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Toki apples are moderately sized, round to conical fruits with a somewhat uniform shape. The skin is smooth and firm, ripening from green to pale yellow-green when mature, and is covered in prominent brown spots or lenticels. The skin also periodically showcases a faint, red-coral blush on the side most exposed to the sun during cultivation. Underneath the surface, the flesh is crisp, dense, aqueous, and white to ivory, encasing a central core filled with small, black-brown seeds. Toki apples are aromatic, crunchy, and are known for their very sweet flavor mixed with a tart, mild acidity.
Toki apples are available in the fall through winter in Japan.
Toki apples, botanically classified as Malus domestica, are a Japanese variety that belongs to the Rosaceae family. This modern cultivar was bred for its sweet flavor, unique coloring, and crisp flesh, and is a cross between Japanese fuji and ourin apples. Toki apples are named after their original breeder in the Aomori prefecture and are considered to be an improved variety created to expand the yellow apple market in Japan.
Toki apples are a good source of fiber, which can help regulate digestion, and contain vitamins A and C, which are antioxidants that can boost the immune system and protect against external aggressors. The apples also provide smaller amounts of potassium, iron, and calcium.
Toki apples are best suited for raw applications as their sweet-tart flavor is showcased when consumed fresh, out-of-hand. The yellow-green fruits can be quartered and displayed on appetizer plates with nuts, cheeses, and dried fruits, thinly sliced and layered into sandwiches, grated into a crunchy slaw, utilized whole and dipped in candy coatings or caramel as a dessert, or chopped and tossed into green and fruit salads. Toki apples can also be pressed into juices or ciders, blended into smoothies, baked into pies, tarts, muffins, or cakes, cooked into rice-based dishes with roasted meats, or stewed into jams, preserves, and compotes. Toki apples pair well with fruits such as pears, grapes, bananas, and oranges, celery, cucumber, yogurt, ginger, miso, potatoes, and rice. The fresh fruits will keep 1-2 months when wrapped in newspaper or stored whole and unwashed in a plastic bag in the crisper drawer of the refrigerator.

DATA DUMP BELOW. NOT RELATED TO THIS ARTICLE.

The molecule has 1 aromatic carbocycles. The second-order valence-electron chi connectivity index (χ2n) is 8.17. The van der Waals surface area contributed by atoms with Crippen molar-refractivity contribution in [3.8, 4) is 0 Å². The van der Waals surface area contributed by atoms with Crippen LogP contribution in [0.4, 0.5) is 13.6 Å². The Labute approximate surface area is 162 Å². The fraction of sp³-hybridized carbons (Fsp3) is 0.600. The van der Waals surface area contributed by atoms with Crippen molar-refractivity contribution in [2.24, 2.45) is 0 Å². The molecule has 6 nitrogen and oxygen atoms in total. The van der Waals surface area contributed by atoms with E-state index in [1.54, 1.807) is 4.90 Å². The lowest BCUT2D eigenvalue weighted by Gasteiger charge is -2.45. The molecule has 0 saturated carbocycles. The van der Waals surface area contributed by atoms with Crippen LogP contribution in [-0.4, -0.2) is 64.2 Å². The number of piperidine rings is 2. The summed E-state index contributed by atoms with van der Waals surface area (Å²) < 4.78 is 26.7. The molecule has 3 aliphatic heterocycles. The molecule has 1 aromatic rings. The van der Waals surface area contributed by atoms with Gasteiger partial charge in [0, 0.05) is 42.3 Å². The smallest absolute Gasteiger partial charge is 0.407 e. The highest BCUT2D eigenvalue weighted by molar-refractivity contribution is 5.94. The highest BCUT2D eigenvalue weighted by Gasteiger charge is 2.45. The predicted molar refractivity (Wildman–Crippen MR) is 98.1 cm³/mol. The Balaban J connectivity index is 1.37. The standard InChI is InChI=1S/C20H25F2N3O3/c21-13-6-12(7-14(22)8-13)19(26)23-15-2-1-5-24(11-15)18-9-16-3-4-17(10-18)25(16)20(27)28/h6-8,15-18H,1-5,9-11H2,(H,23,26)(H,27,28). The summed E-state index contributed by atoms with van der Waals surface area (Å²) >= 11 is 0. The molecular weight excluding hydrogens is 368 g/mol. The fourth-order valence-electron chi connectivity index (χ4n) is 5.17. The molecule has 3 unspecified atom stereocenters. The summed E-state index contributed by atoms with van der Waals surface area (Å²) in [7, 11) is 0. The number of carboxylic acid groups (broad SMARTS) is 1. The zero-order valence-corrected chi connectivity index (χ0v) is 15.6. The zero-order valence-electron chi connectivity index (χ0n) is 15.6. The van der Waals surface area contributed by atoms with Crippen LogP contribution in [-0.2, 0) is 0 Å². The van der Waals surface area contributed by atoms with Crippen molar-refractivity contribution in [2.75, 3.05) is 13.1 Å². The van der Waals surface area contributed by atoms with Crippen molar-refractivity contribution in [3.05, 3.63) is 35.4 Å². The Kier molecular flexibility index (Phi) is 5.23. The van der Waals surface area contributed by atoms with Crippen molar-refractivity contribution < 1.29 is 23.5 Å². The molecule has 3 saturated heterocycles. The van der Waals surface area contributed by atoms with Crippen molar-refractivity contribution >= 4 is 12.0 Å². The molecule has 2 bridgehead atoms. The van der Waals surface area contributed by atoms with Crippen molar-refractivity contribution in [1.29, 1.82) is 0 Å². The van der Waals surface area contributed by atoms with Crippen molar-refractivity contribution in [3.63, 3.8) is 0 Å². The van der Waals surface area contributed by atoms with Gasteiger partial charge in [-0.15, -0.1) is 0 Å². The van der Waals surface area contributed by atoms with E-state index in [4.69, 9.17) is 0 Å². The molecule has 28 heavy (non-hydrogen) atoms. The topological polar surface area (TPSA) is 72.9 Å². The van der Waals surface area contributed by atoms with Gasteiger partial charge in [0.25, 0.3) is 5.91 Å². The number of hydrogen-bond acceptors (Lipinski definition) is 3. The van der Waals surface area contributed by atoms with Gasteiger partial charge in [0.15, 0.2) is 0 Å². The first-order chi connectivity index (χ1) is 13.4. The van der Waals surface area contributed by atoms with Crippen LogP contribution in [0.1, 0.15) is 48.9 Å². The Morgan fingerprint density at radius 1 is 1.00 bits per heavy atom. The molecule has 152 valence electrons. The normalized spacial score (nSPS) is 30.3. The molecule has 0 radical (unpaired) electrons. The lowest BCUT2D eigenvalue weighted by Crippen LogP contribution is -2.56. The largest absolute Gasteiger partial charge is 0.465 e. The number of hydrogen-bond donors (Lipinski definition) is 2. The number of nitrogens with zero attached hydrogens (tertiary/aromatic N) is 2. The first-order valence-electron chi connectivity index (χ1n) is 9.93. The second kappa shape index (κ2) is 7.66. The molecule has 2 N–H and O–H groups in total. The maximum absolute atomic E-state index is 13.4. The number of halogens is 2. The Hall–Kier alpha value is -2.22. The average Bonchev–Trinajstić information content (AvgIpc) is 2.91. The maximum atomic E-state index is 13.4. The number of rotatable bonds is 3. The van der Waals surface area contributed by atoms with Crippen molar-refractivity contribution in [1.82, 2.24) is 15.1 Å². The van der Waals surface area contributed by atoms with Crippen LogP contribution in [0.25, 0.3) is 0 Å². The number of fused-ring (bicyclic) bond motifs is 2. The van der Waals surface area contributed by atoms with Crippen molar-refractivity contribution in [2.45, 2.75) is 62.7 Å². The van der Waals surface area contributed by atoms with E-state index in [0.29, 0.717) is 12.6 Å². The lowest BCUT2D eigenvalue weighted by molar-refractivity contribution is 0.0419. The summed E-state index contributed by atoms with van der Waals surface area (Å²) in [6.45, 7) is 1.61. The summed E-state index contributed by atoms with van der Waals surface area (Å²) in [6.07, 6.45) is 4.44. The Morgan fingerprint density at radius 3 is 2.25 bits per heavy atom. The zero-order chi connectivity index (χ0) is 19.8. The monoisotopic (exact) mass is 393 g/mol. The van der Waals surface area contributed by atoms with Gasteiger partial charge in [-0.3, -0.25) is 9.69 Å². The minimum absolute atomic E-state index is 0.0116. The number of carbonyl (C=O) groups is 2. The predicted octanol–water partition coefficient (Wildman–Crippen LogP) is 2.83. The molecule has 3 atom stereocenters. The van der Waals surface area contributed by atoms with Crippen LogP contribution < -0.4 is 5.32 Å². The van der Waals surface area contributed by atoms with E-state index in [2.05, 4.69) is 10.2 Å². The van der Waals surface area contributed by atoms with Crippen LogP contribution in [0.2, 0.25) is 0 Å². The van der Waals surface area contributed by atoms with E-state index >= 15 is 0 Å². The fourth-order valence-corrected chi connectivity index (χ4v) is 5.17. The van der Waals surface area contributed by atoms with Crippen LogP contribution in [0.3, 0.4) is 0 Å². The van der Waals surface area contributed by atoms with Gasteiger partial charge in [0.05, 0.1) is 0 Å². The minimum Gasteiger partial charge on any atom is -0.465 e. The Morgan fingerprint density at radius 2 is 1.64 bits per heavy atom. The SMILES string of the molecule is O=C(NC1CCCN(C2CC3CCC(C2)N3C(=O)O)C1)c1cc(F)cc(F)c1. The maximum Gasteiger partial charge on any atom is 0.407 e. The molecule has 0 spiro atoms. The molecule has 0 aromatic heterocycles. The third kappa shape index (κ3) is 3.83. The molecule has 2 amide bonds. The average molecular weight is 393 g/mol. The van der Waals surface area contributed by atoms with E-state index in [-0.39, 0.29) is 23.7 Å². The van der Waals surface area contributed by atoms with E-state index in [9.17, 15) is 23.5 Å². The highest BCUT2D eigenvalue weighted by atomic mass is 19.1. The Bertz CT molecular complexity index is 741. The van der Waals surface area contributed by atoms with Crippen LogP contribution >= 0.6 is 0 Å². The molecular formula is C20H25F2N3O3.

Toki apples are heavily promoted by the Aomori Prefectural Apple Countermeasures Council in Japan as a new yellow apple cultivar. Historically, yellow apples were very rare in local markets and were often overshadowed by red apple cultivars. To increase visibility, the variety was declared the most recommended apple in 2014 in the Aomori prefecture, and in the present-day, the council is using new marketing strategies of encouraging consumers to purchase directly from growers. In Aomori, Hirosaki Park is a large orchard that contains over sixty-five different apple cultivars and is open to the public for apple picking. Visitors can harvest fruits from over 1,300 different trees, and there are guided tours, apple contests, and educational talks to create a well-rounded experience. In addition to the orchards and activities, there is also a store known as the “Ringo No Le” that sells apple goods from pastries, candies, fresh fruits, jams, to ciders.
Toki apples were developed by breeder Toki Denshiro in the Aomori prefecture in Japan. It took Denshiro over twenty years to create the new cultivar, and Toki apples were registered as a commercial variety in 2004. Today Toki apples are still primarily cultivated in the Aomori prefecture, but they are also grown on a smaller scale in the Nagano and Akita prefectures, sold at fresh markets across the country.
Recipes that include Toki Apples. One is easiest, three is harder.
|Simply Blended Smoothies||Green Apple Avocado Green Smoothie|
|My Fussy Eater||Banana, Avocaod & Apple Baby Muffins|
|Green Healthy Cooking||Green Apple Salmon Avocado Salad|
People have shared Toki Apples using the Specialty Produce app for iPhone and Android.
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